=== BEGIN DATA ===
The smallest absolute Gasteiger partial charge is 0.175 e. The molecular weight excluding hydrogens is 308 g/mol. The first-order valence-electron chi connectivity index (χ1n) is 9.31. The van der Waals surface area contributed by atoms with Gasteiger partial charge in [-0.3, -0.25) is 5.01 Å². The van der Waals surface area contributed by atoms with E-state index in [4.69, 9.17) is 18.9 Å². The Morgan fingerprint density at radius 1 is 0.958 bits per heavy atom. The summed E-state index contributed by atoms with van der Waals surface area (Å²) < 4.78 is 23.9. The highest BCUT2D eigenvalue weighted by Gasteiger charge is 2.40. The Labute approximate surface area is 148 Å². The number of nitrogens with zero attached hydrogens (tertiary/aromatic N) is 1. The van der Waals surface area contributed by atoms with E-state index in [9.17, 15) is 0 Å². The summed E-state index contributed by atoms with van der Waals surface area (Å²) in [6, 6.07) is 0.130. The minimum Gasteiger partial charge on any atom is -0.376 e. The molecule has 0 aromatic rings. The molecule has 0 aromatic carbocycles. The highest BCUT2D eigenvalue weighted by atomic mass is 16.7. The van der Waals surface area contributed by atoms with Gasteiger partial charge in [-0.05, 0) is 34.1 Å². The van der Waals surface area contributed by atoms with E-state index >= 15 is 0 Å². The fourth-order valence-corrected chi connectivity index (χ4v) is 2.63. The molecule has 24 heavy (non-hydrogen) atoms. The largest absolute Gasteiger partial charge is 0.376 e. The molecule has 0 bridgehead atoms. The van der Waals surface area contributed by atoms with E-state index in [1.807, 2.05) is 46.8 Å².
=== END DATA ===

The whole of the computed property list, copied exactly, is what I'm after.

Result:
The smallest absolute Gasteiger partial charge is 0.175 e. The molecular weight excluding hydrogens is 308 g/mol. The first-order valence-electron chi connectivity index (χ1n) is 9.31. The van der Waals surface area contributed by atoms with Gasteiger partial charge in [-0.3, -0.25) is 5.01 Å². The van der Waals surface area contributed by atoms with E-state index in [4.69, 9.17) is 18.9 Å². The Morgan fingerprint density at radius 1 is 0.958 bits per heavy atom. The summed E-state index contributed by atoms with van der Waals surface area (Å²) < 4.78 is 23.9. The highest BCUT2D eigenvalue weighted by Gasteiger charge is 2.40. The Labute approximate surface area is 148 Å². The number of nitrogens with zero attached hydrogens (tertiary/aromatic N) is 1. The van der Waals surface area contributed by atoms with E-state index in [9.17, 15) is 0 Å². The summed E-state index contributed by atoms with van der Waals surface area (Å²) in [6, 6.07) is 0.130. The minimum Gasteiger partial charge on any atom is -0.376 e. The molecule has 0 aromatic rings. The molecule has 0 aromatic carbocycles. The highest BCUT2D eigenvalue weighted by atomic mass is 16.7. The van der Waals surface area contributed by atoms with Gasteiger partial charge in [-0.05, 0) is 34.1 Å². The van der Waals surface area contributed by atoms with E-state index >= 15 is 0 Å². The fourth-order valence-corrected chi connectivity index (χ4v) is 2.63. The molecule has 24 heavy (non-hydrogen) atoms. The largest absolute Gasteiger partial charge is 0.376 e. The molecule has 0 bridgehead atoms. The van der Waals surface area contributed by atoms with E-state index in [1.807, 2.05) is 46.8 Å².